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Stunning Report: 6.6M Applied for Unemployment Last Week

That doubles the record set a week earlier
By Newser Editors and Wire Services
Posted Apr 2, 2020 7:51 AM CDT

(Newser) – More than 6.6 million Americans applied for unemployment benefits last week, doubling a record high set just one week earlier—a sign that layoffs are accelerating in the midst of the coronavirus. The stunning report Thursday from the Labor Department showed that job cuts are mounting: The figure for last week is much higher than the previous record of 3.3 million reported for the previous week. The surging layoffs have led many economists to envision as many as 20 million lost jobs by the end of April. The unemployment rate could spike to as high as 15% this month, above the previous record of 10.8% set during a deep recession in 1982, reports the AP. More:

  • Congress significantly expanded the unemployment benefits system in last week's $2.2 trillion economic rescue package. That legislation added $600 a week in jobless aid, on top of what recipients receive from their states. This will enable many lower-income workers to manage their expenses and even increase their purchasing power and support the economy.
  • About 26 states allow workers with reduced hours to claim benefits. Most economists support doing so because it encourages companies to cut back on hours rather than lay off workers. Any program that encourages companies to maintain connections with their workers can help the economy rebound faster after the virus outbreak is contained.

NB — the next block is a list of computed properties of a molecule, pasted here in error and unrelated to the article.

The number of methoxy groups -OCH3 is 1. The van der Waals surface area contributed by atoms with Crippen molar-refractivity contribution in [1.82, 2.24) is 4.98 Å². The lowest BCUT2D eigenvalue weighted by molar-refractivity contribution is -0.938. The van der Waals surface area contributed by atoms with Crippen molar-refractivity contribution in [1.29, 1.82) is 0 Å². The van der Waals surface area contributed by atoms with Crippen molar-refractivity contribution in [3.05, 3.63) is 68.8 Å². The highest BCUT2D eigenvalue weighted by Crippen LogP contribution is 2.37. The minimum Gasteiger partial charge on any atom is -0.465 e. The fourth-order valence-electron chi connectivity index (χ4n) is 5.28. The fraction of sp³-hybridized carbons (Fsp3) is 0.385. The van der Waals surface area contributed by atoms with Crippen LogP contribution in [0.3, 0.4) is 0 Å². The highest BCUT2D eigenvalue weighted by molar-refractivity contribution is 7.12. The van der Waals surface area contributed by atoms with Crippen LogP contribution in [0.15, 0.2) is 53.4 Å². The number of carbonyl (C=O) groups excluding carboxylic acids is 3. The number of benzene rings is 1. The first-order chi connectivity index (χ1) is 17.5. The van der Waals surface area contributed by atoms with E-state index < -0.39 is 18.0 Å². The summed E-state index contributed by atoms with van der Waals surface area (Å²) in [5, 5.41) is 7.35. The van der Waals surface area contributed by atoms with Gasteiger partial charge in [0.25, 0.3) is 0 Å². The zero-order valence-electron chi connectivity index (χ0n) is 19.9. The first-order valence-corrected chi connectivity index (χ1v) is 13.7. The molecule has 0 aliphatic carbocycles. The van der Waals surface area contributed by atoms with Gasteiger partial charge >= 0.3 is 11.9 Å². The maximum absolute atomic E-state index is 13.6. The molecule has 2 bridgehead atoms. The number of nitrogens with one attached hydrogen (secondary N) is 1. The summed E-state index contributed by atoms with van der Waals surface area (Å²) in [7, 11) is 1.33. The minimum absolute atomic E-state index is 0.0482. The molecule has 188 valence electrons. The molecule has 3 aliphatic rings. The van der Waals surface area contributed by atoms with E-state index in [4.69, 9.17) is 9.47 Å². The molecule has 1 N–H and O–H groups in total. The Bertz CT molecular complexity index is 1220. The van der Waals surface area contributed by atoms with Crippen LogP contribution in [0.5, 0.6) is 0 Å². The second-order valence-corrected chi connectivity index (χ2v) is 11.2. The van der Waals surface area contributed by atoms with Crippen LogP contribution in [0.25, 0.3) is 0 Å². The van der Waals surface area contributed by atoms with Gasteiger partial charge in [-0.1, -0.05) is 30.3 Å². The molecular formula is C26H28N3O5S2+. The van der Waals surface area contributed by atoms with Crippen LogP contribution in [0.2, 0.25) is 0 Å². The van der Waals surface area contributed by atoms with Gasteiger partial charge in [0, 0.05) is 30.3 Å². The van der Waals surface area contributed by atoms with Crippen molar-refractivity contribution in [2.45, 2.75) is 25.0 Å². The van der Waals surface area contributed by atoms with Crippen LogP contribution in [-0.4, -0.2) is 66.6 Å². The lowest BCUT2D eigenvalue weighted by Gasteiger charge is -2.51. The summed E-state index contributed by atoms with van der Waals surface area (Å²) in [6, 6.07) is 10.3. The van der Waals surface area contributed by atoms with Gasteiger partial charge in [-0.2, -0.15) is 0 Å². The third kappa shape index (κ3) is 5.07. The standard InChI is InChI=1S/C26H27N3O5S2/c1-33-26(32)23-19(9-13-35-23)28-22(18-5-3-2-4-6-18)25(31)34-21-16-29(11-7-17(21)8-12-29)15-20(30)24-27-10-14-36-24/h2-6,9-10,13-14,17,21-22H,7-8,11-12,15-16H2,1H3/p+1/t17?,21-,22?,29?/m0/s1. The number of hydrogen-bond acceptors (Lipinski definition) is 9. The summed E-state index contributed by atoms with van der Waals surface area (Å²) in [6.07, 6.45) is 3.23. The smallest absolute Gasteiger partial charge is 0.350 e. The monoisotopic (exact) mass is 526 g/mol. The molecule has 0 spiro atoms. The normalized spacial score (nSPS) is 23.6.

• Typically, people who receive jobless aid are required to actively look for a new job and to document their searches. But Congress has passed other legislation that encourages states to drop that requirement, given that so many businesses are closed and most Americans have been ordered to stay mostly at home.
  • Mark Zandi, chief economist at Moody's Analytics, said this week that just 6% of companies surveyed by Moody's say they’re hiring—down dramatically from 40% in the weeks preceding the coronavirus outbreak. The plunge in hiring underscores the difficulty that anyone out of work would have finding a new job.
  • On Friday, the government will issue the March jobs report, which economists forecast will show a loss of 145,000 jobs. That report is based on data gathered mostly before the spike in layoffs began two weeks ago. Though relatively small, that loss would still end a record 113-month streak of job growth.
  • Numerous state unemployment agencies have struggled to keep up with the flood of applications for jobless benefits. New York's Labor Department asks people to file on different days depending on their last names. Monday, for example, is reserved for those last names that start with A through F.
(Read more unemployment stories.)

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